UN refugee chief urges sustained support for Kyrgyzstan's displaced
|Publisher||UN News Service|
|Publication Date||30 June 2010|
|Cite as||UN News Service, UN refugee chief urges sustained support for Kyrgyzstan's displaced, 30 June 2010, available at: http://www.refworld.org/docid/4c2d9d111a.html [accessed 28 January 2015]|
|Disclaimer||This is not a UNHCR publication. UNHCR is not responsible for, nor does it necessarily endorse, its content. Any views expressed are solely those of the author or publisher and do not necessarily reflect those of UNHCR, the United Nations or its Member States.|
The top United Nations refugee official today urged the international community not to forget the plight of the thousands of civilians uprooted by the recent violence in Kyrgyzstan, as he continued his visit to the Central Asian nation.
António Guterres, the UN High Commissioner for Refugees, highlighted the difficulties for those left homeless or living in fear of further unrest, as well as those who now have to rebuild their lives following the clashes that erupted between Kyrgyz and ethnic Uzbeks in southern Kyrgyzstan in mid-June.
"The world was taken by surprise with Kyrgyzstan, we must not be taken by surprise again," Mr. Guterres told reporters at a site for returned refugees and internally displaced persons (IDPs).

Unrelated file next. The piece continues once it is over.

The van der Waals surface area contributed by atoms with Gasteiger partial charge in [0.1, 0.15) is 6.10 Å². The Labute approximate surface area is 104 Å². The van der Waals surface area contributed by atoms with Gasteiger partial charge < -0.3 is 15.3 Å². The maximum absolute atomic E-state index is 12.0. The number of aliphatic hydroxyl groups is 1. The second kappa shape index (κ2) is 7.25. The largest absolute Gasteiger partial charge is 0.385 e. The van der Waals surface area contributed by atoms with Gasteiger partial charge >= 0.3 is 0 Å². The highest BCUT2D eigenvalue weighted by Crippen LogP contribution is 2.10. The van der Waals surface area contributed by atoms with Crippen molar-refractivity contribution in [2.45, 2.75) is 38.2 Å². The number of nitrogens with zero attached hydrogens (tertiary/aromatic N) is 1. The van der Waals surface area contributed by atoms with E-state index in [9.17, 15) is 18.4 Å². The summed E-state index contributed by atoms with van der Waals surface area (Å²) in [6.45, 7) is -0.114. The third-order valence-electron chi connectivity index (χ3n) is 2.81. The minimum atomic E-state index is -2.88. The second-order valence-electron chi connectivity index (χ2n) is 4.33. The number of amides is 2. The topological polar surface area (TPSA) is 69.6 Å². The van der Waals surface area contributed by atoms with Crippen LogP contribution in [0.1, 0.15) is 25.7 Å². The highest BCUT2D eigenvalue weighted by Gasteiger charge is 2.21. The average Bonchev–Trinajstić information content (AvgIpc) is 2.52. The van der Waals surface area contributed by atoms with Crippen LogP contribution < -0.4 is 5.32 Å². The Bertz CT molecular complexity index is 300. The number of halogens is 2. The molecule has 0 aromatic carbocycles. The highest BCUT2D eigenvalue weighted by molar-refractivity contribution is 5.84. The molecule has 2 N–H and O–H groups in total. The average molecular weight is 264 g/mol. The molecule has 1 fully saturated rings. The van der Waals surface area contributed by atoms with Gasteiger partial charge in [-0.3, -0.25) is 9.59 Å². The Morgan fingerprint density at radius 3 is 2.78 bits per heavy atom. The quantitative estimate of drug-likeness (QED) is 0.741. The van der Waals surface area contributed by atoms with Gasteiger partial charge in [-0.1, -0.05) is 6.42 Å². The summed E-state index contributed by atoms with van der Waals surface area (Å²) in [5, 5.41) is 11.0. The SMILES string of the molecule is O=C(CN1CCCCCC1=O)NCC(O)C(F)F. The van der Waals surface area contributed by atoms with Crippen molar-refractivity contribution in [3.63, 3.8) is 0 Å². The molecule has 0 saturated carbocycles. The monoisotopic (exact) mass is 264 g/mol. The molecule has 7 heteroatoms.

"Entire communities here have been left fractured and embittered. Immediate and sustained humanitarian help is needed to avert a dangerous expansion of grievance and loss," he added.
The clashes, the latest unrest to hit the country following the violent uprising in April that ousted former president Kurmanbek Bakiyev, displaced at least 300,000 people within Kyrgyzstan and sent an estimated 100,000 others across the border to neighbouring Uzbekistan.
Many of the displaced began to return to their places of origin last week. UNHCR, the agency headed by Mr. Guterres, estimates that 375,000 people remained displaced, including the refugees who returned from Uzbekistan.
Therefore, the focus of aid efforts has now shifted to the displaced populations in and around the cities of Osh and Jalalabad, which were the areas hardest hit by the unrest. UNHCR teams that visited several neighbourhoods in Osh have reported widespread destruction of homes with many people sleeping in the open. Water, electricity and health services are among the most urgent needs.
UNHCR has rushed hundreds of tonnes of emergency relief into both countries, including jerry cans, plastic sheets, kitchen sets and blankets.
While in Osh yesterday Mr. Guterres received the first convoy of some 20 trucks at the Kyrgyz-Uzbek border carrying UN aid materials back across the border and not needed anymore in Uzbekistan.